At the most basic level, evernote is a storage for clips, snippets, and lists. I attempted to use the above article as a guide to store NPCs, listed in grouped notes by their location, and found it cumbersome. I think Evernote would work well during game, for the DM to make really quick snippet style notes that he can move to the real site location later, and add detail / crosslink as needed, but as a long term repository I found it lacking. I also was bothered by the fact that items cut and pasted from websites (like this blog) retained their formatting, even if it wasn’t visible in the note, and that there didn’t appear to be any method of “clear formatting” like I’d expect in most word processors (see image).
I was also disappointed that all the notes per “book” can’t be stored in any hierarchy within the book. I understand that this is an artifact of where the product came from. Books are chapter after chapter, not sub grouped. However, I’d prefer something that can sub section things like NPCs, Cities, etc all in their own folders, and in the same book. I also had issue with that fact that it’s fairly hard to share notes or details with players. (frankly the worst application for this).
And, as expected, it’s also not a “In Game” tool, not that anybody expected it to be. This means you can’t show players a description, picture, map, roll dice, or any of the other things these other tools can offer.
The second “Tool” I tried was one I’d already signed up for an account on, but never used. http://roll20.net/ is a website explicitly designed for remote players to play their favorite games entirely within the site. It has a video camera engine, or allows Google+ Hangouts (a great idea), a chat window that allows you to send messages to all, roll dice, and decide completely on who sees what you do (roll dice, but only display to GM and I). The chat interface reminds me a LOT of my IRC days, or the recent tool we used to manage a Warhammer Fantasy Battle Campaign (http://rolz.org/group which allows you to make just the chat portion of this, with dice rolling, and save the log).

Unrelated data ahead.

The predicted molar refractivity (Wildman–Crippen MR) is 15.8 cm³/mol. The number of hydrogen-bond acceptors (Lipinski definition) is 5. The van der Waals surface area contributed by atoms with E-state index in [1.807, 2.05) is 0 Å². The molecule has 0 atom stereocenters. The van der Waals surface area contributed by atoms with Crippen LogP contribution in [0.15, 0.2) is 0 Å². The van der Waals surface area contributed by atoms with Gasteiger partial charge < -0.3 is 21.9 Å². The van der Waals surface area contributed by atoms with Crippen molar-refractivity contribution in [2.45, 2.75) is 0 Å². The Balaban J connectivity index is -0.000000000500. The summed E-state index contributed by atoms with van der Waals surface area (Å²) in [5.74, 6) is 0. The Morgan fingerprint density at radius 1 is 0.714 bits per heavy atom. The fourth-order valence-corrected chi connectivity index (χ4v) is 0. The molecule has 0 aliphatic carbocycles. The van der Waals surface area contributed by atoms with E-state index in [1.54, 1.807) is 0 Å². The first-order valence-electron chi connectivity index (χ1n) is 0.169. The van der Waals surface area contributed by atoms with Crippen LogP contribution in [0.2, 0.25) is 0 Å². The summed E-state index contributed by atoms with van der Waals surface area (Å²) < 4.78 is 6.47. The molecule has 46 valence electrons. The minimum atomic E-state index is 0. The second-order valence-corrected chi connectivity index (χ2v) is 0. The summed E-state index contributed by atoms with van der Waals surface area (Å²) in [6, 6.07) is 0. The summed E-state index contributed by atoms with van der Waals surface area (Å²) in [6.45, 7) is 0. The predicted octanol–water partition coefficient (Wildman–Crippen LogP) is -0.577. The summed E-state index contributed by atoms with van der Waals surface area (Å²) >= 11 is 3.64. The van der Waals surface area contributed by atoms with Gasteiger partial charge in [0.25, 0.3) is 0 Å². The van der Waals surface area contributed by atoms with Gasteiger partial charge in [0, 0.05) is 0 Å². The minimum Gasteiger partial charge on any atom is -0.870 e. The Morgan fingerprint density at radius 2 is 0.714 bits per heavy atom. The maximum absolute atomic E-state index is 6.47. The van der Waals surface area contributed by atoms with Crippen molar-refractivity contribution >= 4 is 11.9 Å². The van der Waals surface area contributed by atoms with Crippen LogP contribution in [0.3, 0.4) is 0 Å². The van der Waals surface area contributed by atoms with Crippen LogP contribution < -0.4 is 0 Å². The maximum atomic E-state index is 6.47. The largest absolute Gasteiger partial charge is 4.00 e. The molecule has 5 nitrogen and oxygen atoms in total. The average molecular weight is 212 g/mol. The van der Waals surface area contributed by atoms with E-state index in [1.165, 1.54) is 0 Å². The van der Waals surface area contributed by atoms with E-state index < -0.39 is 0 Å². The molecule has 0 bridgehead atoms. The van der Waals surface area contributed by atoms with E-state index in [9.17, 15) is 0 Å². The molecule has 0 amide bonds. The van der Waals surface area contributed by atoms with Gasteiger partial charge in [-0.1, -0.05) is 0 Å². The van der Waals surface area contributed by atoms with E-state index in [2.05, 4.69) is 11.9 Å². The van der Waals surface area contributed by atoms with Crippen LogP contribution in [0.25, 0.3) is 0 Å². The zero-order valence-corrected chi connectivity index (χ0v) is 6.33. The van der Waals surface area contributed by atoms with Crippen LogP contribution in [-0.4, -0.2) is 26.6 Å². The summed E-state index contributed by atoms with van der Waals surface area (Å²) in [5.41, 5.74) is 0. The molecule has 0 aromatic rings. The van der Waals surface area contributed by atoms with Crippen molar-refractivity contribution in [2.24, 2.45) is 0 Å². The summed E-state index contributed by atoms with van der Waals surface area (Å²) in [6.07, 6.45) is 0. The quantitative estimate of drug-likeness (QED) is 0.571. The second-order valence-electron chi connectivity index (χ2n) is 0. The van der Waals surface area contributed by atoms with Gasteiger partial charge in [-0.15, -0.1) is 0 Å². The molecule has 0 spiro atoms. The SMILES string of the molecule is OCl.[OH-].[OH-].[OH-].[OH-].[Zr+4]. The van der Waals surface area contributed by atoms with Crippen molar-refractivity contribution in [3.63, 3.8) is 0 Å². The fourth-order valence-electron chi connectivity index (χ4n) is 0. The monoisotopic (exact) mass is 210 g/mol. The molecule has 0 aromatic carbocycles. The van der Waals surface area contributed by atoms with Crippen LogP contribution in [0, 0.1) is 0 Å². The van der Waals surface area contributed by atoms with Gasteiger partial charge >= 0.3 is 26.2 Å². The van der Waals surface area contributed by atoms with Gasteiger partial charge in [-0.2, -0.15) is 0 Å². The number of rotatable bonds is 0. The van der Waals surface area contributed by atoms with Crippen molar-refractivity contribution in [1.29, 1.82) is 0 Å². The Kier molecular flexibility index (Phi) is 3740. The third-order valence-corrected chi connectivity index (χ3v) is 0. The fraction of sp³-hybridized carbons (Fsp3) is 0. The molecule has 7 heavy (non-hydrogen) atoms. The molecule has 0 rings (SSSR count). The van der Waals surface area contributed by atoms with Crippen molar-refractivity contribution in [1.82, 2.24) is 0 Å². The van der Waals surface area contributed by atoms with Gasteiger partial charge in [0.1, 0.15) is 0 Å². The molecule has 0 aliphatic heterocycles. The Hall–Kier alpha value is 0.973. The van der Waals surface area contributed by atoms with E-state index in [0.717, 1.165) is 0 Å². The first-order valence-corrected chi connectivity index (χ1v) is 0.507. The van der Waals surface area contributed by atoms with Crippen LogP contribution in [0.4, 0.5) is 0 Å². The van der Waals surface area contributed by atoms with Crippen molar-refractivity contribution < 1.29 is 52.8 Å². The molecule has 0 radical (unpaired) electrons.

This was a great basic interface for gaming, but I was never able to see how to upload a map, instead of using their “marketplace” to display one, though you can use a built in search engine to do a web search and include the map (though I’m not clear on how it filters it’s search results).
This being said, the click and drag interface was very intuitive, and made bringing elements from the marketplace into the main screen very simple, as well as rotating, resizing, markups and all of that jazz. It also has a “fog of war” setting which is very clever, allowing a GM to load a whole map, and then slowly introduce sections as the players moved around.
After chatting, and laying out “onscreen art”, there is a tab for journal, which is where character information is stored, and “handouts”. Each handout can be flagged as readable and editable by any # of players, or just the GM, which is a nice touch. A selected handout can also be “shown to players” which presumably displays it on their screen, over the map playing surface.
Unfortunately, much like Endnote, there is no depth here. Individual handouts have no organizational structure, and can’t be hyperlinked to each other (Bob, a merchant of City has contracted the party for X) should be a very simple thing in this kind of tool. But again, ultimately, I think this handout page will get way too cluttered, no matter how many crosslinks things get built into them.
The site also offers a jukebox, and a card deck system, which are both nice additions, if a GM used them, which I’m not sure I would, in most systems (Classic Deadlands?).
Overall, I found the site to be a good “active” playing surface for a game as it’s underway (especially for remote games), and it’s very actively under construction, so even more tools will be forthcoming, which is good to see. Unfortunately, once the session is over, I’m not convinced there is any real value until you’re in session again, and even then somewhat limited, since I think the debris will fill up your panels way too fast (especially Journals).